For decades, the neoliberal project’s highest ambition was to take root in China. The People’s Republic had a potentially massive customer base, millions of low-paid workers, and non-existent human rights and labour standards; its integration into the global economic system became seen as an unmissable financial opportunity. Its 2001 admission into the World Trade Organization was greeted with cheers from the business community, but they weren’t satisfied. Elites continued to press the case for ever more integration with Beijing, and over the years, foreign policy began to suffer from an elite-capture problem, where the interests of ordinary citizens were distorted in favour of the narrow interests of corporations.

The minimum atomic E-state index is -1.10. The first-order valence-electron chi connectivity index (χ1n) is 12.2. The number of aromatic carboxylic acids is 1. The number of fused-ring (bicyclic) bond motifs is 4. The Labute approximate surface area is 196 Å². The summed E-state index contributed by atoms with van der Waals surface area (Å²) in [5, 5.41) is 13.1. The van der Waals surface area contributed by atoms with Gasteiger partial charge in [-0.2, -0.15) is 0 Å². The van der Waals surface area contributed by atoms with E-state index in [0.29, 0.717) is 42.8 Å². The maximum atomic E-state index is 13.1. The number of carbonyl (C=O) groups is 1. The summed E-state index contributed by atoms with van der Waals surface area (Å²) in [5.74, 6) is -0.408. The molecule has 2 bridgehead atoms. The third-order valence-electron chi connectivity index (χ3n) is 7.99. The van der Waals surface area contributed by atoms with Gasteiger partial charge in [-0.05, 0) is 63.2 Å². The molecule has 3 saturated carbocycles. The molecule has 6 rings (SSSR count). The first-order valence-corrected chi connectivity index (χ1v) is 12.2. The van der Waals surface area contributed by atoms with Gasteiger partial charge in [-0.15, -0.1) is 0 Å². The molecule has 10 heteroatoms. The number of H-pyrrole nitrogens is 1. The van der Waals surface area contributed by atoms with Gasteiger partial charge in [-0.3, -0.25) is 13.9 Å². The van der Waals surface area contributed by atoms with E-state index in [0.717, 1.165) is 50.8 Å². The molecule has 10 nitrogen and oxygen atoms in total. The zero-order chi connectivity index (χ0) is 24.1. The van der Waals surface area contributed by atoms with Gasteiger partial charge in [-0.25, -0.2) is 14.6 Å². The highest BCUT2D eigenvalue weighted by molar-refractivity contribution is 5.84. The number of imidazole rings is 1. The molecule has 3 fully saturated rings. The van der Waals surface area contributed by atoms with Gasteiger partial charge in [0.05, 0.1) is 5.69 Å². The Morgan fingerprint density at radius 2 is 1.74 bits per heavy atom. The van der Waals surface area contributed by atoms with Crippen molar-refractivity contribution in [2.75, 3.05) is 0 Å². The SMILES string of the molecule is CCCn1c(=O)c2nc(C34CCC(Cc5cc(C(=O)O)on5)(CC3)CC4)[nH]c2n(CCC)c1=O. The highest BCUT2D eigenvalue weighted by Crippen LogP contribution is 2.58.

To be fair, neoliberalism and globalization did help lift millions out of poverty around the world; free trade between two developed and interlinked nations such as Canada and the U.S. also makes economic sense. But capitalism by itself is an amoral system that requires rules, and neoliberalism dismantled the guardrails that keep capitalism from turning into a casino. Protections for workers, for the environment, for Indigenous lands – these were all gutted in the name of profit, typically for corporate leaders and wealthy investors in the West. Multinational companies that could rely on special arbitration courts outside of any country’s legal jurisdiction also profited.